Top Exec: Open Source and Proprietary are not Sworn Enemies

Paul Rubens’ February article in CIO magazine, 7 Reasons Not to Use Open Source Software, has received quite the backlash in open source circles. I’d like to take a moment to add my own two cents, but I won’t be fanning the flames of the hardline open source fire. Let me be clear—I take issue with this article, but I don’t disagree with most of it. Instead, I think it only tells part of the story, failing to give open source credit where it’s due.

Open Source and Proprietary are not Sworn Enemies 

Time and again, we’ve said this: pitting open source versus proprietary rests on the false premise that licensing model is indicative of quality.  Furthermore, it ignores the existence of Commercial Open Source  as a viable option for larger businesses who want the technical transparency and flexibility of open source with the support and security of an enterprise system. Let’s be honest—there might come a time in a business’ growth when the free version of an open source CMS no longer provides all the features needed. But that doesn’t mean it’s time to give up the scalability, integration power and customizability open standards offer. Instead, it might be time to upgrade to the enterprise version of that same great product.  Rubens misses the mark by only discussing open source in terms of small projects that aren’t backed by commercial companies—and then generalizes about all software based on open standards. Community and Commercial Enterprise versions of open source CMS aren’t different in quality—they just cater to different needs.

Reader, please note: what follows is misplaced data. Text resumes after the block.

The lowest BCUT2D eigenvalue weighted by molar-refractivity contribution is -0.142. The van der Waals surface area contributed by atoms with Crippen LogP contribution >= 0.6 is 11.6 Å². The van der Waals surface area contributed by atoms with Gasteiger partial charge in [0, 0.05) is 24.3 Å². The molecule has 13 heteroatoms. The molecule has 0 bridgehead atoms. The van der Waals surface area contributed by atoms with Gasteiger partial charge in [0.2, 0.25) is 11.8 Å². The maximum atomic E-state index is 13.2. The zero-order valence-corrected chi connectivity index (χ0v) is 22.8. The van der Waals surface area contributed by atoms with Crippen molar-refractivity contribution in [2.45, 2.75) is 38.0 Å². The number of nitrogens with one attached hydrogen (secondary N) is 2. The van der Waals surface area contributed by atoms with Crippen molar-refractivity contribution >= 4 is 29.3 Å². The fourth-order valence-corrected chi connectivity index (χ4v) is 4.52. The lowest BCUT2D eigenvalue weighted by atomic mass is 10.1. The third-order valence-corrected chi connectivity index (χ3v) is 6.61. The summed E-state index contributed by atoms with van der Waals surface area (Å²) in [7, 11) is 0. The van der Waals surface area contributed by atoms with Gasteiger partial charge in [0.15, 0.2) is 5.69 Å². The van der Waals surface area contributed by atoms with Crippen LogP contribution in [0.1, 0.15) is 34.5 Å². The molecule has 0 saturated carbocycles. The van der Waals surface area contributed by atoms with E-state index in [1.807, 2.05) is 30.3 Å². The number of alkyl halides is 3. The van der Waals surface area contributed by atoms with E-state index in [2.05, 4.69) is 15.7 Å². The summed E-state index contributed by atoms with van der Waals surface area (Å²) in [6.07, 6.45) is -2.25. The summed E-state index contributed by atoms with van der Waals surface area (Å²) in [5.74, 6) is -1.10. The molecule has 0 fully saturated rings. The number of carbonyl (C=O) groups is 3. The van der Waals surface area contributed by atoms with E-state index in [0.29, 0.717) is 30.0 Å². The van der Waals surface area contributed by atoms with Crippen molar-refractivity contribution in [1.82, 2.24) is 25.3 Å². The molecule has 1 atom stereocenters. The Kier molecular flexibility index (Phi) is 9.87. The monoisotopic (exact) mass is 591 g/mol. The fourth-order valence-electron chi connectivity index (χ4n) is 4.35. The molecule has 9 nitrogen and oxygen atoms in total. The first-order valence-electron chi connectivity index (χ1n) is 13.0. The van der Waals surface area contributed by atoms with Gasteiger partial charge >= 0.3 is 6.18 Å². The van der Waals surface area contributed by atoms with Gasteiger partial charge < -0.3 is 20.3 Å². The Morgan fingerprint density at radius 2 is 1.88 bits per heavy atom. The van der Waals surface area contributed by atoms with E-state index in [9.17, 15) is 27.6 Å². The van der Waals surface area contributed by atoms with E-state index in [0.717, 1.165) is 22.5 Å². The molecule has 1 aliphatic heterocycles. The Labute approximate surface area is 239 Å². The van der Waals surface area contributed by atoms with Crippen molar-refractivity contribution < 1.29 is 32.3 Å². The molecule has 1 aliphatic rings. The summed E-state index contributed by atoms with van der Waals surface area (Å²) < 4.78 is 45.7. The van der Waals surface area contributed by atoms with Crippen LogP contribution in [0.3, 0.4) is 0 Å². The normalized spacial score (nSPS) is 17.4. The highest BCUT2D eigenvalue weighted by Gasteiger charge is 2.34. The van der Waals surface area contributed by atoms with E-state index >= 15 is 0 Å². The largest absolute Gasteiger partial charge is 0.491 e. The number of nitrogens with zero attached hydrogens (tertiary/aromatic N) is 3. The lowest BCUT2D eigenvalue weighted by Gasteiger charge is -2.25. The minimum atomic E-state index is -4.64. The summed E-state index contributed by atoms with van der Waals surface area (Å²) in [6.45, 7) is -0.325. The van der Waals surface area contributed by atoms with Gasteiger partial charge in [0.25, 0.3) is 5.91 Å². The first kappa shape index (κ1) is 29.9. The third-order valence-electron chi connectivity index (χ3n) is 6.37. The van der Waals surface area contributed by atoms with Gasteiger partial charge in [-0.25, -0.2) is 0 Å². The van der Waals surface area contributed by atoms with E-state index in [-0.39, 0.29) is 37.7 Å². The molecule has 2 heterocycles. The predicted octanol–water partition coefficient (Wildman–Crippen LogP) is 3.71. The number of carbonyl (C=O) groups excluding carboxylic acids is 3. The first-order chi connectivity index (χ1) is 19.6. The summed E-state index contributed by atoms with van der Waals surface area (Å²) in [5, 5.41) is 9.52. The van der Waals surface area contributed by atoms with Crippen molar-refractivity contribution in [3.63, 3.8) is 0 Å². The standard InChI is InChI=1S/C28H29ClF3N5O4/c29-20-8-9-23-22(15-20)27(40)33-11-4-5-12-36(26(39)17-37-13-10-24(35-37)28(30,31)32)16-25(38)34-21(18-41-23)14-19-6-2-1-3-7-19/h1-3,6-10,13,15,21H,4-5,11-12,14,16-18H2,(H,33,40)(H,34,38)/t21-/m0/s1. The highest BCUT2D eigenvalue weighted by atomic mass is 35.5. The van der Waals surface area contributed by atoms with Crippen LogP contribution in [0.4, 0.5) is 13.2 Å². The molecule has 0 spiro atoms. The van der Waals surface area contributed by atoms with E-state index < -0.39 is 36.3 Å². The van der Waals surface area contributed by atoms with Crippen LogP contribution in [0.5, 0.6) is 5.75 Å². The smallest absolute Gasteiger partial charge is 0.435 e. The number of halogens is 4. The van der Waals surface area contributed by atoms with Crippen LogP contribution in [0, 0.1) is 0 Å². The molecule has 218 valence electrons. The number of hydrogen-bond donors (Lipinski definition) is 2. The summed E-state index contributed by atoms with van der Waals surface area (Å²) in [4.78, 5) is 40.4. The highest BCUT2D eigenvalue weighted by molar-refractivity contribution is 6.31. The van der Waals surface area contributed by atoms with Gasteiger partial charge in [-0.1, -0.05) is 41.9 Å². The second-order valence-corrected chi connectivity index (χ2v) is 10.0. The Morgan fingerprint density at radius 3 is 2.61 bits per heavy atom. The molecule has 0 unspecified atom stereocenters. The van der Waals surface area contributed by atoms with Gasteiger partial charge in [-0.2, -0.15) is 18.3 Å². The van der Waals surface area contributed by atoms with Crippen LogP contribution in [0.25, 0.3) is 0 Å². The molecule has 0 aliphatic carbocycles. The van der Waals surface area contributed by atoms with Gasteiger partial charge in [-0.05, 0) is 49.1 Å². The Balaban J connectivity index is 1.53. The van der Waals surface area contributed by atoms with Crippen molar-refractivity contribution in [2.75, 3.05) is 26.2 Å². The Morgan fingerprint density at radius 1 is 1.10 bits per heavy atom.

Who’s Really Closed Source Anyway?

Rubens’ point is actually quite reasonable. It is not always in a business’ best interests to be dogmatic about open source. But I’d add the following: when support, usability and special features are needed, it’s not always in a business’ best interests to be dogmatic about the far extremes of open source. And these days, open source is the backbone of good commercial software anyway. For a new software vendor entering the market, creating a fully closed source solution would be extremely difficult—and probably a fast ticket to bankruptcy. Among the many reasons Hippo remains dedicated to open source is because it makes our lives easier, and allows us to innovate faster.  Rubens’ main objection to open source is its usability. Lest we forget, even Apple—the embodiment of usability for unskilled users-- is built on open source.  So proponents of closed source: give open source the credit it deserves. Your favorite software is standing on the shoulders of open source giants.

By Arje Cahn, Co-Founder and Chief Technology Officer of Hippo. Arjé is the technical brain behind Hippo CMS and an avid member of the Apache Software Foundation. As CTO, Arjé keeps a close eye on all technological developments within Hippo.